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tsva

Remeron Withdrawal Hell

15 posts in this topic

Posted

Hi there. I was surprised at the lack of posts about Remeron withdrawal. I know it's supposed to be one of the easiest ADs to come off so perhaps that's why, but as we all know, everyone's different, so here's a brief outline of my experience with it:

Was prescribed it for Glandular Fever. :flowers: Not depressed at the time but the Dr said it might help. It didn't, but I'd always been a poor sleeper, and suddenly I was falling asleep almost as soon as I took the pill and sleeping straight through the night. So I carried on taking it.

I'd always been slightly overweight but nothing major at all. I took Remeron for 4 years and HAVE BEEN TRYING TO COME OFF IT FOR THE PAST THREE!!! In those 4 years I went from mildly overweight to clinically obese to the point where I developed fatty liver disease and the Gastro told me I was so dangerously obese that I was a candidate for gastric bypass surgery on the NHS :hearts: (I'm in the UK).

I know weight-gain has been a huge (excuse the pun) problem for most of us on this med, but has anyone had weight gain this bad? And more importantly, has anyone had really bad trouble getting off this med?? Unlike some people, I found the higher dose made me more drowsy and not the other way round and I tapered so, so, so slowly. But even on 3mg (therapeutic dose being 30mg) the carb cravings are still as strong as ever, as is the daytime drowsiness - and I just can't get it off completely. Although on this incredibly low dose I find I sleep around 9 hours instead of 14 (!) as soon as I stop it completely I either don't sleep all night, or I get 2 hours max. The scary thing is that I'm not on any other med (so no stimulant side-effects), don't go near caffeine, and I'm wondering if this is actually withdrawal because it has gone on so long and has not improved one bit. I've been off Remeron for 2 months now and the insomnia is as bad as the first day I stopped! Could Remeron have done something to my brain? Is this going to be permanent? Has anyone experienced anything similar with this med?

Please help. With virtually no sleep for 2 months I feel like I'm going crazy and I've helpfully :hearts: been told by my Pdoc that I have to choose between my physical health (developing cirrhosis of the liver which is where I'm heading with my liver disease, not to mention the other 101 medical problems brought about by severe obesity) and my mental health!!! :hearts:

Tsva

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Posted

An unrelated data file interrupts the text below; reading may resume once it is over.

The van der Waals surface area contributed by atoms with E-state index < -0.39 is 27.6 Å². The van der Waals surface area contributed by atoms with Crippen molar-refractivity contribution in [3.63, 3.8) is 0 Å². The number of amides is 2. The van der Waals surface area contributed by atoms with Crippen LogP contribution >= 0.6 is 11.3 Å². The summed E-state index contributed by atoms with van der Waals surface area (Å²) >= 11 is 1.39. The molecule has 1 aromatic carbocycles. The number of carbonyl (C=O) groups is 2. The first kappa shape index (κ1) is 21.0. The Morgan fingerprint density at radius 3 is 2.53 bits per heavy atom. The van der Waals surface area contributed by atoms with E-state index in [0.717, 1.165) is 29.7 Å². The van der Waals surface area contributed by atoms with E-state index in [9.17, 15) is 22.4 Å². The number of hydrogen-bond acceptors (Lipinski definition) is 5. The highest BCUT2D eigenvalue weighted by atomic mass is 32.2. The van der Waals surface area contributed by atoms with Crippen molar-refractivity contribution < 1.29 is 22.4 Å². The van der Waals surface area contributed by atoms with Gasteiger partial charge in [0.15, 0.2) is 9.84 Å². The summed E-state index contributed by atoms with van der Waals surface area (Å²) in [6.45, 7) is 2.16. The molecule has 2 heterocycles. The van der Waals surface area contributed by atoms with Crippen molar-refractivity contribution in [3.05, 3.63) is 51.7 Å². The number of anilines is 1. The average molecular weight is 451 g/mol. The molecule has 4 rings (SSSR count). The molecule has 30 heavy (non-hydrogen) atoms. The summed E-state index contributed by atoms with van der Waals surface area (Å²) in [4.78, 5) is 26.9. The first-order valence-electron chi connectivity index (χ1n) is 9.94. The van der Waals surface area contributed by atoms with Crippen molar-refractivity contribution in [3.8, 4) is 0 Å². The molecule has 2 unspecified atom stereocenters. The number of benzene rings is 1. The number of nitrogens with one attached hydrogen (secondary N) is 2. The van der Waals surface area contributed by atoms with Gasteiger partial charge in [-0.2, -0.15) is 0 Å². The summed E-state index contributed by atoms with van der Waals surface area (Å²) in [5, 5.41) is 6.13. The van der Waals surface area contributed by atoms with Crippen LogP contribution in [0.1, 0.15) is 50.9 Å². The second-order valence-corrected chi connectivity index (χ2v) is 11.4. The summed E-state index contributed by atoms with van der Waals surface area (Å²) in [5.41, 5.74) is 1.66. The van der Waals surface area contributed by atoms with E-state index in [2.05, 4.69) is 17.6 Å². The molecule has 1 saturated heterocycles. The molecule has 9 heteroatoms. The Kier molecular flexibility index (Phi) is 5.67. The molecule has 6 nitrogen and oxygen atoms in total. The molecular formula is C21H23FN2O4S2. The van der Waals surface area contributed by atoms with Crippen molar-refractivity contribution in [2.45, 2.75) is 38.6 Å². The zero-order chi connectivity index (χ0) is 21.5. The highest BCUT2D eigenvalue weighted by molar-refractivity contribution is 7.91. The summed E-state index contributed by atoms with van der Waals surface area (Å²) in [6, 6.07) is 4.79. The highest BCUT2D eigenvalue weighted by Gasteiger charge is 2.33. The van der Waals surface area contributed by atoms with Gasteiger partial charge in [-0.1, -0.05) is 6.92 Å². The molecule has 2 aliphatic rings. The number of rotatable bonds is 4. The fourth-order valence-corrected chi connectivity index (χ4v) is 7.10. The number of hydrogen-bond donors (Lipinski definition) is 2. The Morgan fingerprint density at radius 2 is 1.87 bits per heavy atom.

Tsva, I was hoping a more knowledgeable person might respond to your post but I don't see that you mentioned trying any other sleep aids such as something as simple as over the counter Benadryl to a prescribed med such as Ambien. Have you done so?

Hi there. I was surprised at the lack of posts about Remeron withdrawal. I know it's supposed to be one of the easiest ADs to come off so perhaps that's why, but as we all know, everyone's different, so here's a brief outline of my experience with it:

Was prescribed it for Glandular Fever. :flowers: Not depressed at the time but the Dr said it might help. It didn't, but I'd always been a poor sleeper, and suddenly I was falling asleep almost as soon as I took the pill and sleeping straight through the night. So I carried on taking it.

I'd always been slightly overweight but nothing major at all. I took Remeron for 4 years and HAVE BEEN TRYING TO COME OFF IT FOR THE PAST THREE!!! In those 4 years I went from mildly overweight to clinically obese to the point where I developed fatty liver disease and the Gastro told me I was so dangerously obese that I was a candidate for gastric bypass surgery on the NHS :hearts: (I'm in the UK).

I know weight-gain has been a huge (excuse the pun) problem for most of us on this med, but has anyone had weight gain this bad? And more importantly, has anyone had really bad trouble getting off this med?? Unlike some people, I found the higher dose made me more drowsy and not the other way round and I tapered so, so, so slowly. But even on 3mg (therapeutic dose being 30mg) the carb cravings are still as strong as ever, as is the daytime drowsiness - and I just can't get it off completely. Although on this incredibly low dose I find I sleep around 9 hours instead of 14 (!) as soon as I stop it completely I either don't sleep all night, or I get 2 hours max. The scary thing is that I'm not on any other med (so no stimulant side-effects), don't go near caffeine, and I'm wondering if this is actually withdrawal because it has gone on so long and has not improved one bit. I've been off Remeron for 2 months now and the insomnia is as bad as the first day I stopped! Could Remeron have done something to my brain? Is this going to be permanent? Has anyone experienced anything similar with this med?